Allen Zderad had no trouble picking out his wife in a room full of people, despite a decade of blindness.
“It’s easy…she’s the most beautiful one in the room.”
Allen, 68, has retinitis pigmentosa, a degenerative eye disease that affects the retina. There’s no cure and no good treatment, and when Allen started having vision problems nearly two decades ago, he had to make major adjustments, even leaving his job.
He was happy enough — but unable to see his family, including his wife Carmen and their 10 grandchildren.
One of those kids, Allen’s grandson, has early stages of the same condition, and has been working with Dr. Raymond Iezzi, a Mayo Clinic researcher and ophthalmologist. Dr. Iezzi asked to see Allen.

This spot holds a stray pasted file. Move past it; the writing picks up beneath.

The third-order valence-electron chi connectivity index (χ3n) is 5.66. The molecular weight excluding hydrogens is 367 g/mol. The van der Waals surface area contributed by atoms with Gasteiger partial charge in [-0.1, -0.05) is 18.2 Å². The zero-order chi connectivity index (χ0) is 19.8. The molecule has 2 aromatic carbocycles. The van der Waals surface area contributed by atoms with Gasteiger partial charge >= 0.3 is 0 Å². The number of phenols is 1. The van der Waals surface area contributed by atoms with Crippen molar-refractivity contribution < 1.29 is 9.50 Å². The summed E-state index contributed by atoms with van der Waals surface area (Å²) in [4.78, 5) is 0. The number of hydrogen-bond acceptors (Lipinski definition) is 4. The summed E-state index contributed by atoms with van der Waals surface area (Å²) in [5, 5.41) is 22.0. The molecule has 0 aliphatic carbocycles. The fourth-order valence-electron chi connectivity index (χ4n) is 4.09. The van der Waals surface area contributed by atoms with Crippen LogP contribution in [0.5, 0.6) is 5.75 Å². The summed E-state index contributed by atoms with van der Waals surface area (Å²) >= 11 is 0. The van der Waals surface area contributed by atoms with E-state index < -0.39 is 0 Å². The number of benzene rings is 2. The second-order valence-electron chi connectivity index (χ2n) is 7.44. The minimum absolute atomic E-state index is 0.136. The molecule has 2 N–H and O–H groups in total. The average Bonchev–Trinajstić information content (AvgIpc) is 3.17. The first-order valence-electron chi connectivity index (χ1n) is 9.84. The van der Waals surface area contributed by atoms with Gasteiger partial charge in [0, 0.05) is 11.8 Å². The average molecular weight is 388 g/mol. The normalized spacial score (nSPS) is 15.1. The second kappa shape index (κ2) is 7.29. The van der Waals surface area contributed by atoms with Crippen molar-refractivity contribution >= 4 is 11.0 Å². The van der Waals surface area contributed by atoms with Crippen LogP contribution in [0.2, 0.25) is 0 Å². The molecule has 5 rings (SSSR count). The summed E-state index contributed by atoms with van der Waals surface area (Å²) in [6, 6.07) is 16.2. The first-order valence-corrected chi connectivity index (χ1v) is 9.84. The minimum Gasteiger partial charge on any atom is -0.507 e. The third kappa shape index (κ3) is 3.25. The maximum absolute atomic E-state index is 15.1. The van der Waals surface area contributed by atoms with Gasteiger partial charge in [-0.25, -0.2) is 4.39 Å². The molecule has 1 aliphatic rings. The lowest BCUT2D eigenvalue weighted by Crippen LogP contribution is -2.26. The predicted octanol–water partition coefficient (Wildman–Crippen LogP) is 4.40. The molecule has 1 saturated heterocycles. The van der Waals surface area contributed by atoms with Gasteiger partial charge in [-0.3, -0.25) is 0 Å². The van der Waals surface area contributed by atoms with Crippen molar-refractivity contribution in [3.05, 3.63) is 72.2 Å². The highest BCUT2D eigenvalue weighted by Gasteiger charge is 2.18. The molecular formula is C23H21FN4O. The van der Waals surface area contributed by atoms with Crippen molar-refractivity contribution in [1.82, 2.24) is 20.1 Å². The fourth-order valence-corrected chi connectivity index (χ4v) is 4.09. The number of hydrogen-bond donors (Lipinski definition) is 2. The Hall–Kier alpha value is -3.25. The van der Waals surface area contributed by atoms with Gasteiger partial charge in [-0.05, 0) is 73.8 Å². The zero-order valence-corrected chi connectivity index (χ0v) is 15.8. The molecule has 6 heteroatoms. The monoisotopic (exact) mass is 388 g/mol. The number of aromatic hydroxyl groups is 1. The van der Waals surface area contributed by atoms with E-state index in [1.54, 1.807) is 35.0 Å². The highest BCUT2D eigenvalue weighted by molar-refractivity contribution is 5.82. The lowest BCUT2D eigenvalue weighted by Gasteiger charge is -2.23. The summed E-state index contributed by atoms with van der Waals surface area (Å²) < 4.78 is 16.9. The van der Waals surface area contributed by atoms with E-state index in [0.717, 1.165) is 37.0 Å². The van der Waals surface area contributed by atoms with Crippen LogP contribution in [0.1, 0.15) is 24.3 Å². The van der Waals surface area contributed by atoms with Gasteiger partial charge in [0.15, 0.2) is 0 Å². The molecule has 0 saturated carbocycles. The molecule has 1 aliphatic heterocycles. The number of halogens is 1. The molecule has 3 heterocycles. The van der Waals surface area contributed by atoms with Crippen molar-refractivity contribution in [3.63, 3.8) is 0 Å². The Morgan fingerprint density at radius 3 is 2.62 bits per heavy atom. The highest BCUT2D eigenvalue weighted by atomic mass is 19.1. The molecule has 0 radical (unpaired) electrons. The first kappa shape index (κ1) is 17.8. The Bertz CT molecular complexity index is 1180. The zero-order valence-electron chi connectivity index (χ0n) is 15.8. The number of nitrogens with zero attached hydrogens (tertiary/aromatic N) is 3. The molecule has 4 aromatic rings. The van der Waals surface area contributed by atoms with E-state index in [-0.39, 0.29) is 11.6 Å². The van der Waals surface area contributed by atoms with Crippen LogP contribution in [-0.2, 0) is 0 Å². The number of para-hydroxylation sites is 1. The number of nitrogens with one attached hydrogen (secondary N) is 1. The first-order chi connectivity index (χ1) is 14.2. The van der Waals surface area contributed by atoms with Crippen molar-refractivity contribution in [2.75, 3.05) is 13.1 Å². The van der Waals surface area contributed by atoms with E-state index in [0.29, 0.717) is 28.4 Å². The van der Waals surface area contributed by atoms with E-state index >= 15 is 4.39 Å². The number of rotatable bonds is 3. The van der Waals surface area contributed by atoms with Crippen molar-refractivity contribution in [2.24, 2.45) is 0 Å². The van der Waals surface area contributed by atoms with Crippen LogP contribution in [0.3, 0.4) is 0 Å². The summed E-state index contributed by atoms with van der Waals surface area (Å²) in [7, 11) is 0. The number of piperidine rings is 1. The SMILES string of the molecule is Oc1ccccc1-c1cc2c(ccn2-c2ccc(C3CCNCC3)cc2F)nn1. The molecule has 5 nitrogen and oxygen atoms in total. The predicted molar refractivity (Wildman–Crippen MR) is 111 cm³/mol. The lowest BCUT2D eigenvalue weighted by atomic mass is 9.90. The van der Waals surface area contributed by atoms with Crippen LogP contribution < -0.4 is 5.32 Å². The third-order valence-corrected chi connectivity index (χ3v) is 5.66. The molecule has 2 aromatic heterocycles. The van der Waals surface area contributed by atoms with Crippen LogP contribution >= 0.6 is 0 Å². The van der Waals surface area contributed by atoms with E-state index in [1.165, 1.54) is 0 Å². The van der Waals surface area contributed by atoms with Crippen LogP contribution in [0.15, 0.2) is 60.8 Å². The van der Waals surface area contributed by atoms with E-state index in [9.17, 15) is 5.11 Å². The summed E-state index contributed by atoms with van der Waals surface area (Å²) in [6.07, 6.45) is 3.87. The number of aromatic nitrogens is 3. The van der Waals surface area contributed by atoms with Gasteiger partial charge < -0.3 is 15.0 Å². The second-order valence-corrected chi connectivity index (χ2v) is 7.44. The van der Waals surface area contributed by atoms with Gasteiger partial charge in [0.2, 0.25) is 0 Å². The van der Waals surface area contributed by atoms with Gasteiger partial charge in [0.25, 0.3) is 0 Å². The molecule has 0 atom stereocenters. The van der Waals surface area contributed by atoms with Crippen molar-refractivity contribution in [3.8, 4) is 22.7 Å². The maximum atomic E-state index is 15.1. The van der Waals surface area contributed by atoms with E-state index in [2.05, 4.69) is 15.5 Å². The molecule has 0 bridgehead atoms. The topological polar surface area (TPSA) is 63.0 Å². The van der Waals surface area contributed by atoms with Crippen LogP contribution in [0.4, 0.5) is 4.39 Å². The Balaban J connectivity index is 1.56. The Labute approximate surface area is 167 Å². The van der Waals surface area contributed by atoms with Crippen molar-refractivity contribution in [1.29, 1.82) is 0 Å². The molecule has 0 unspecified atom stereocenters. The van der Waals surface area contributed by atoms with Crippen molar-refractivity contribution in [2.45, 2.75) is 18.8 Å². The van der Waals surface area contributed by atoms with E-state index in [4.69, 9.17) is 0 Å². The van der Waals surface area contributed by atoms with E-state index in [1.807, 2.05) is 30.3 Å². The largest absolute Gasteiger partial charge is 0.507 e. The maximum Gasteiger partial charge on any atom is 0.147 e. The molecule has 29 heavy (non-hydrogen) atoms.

When the two men met, it was clear that Allen was a perfect candidate for the first clinical trial in Minnesota involving a bionic eye implant. It send light wave signals to the optic nerve, essentially going around the damaged retina and allowing patients to see. In January, Allen received the tiny chip in his right eye and then two weeks later, doctors hooked it to a special set of glasses that connected to the device.
Previously only able to see some light in his damaged eyes, Allen was able to make out human forms, outlines of objects and even his wife. The two broke into tears when he reached for her hands.
“This is great for this family. It’s also very unusual for a scientist like me to be able to actually apply outcomes of what we’ve worked on for years to help a patient. That’s very special.”
Allen, who is just the 15th person in the United States to receive this implant, will continue to use the device, created by Second Sight, Inc. He’ll need a lot of physical therapy and instruction. He’ll never be able to see detail of faces or images but the device will allow him to go back to a more normal lifestyle.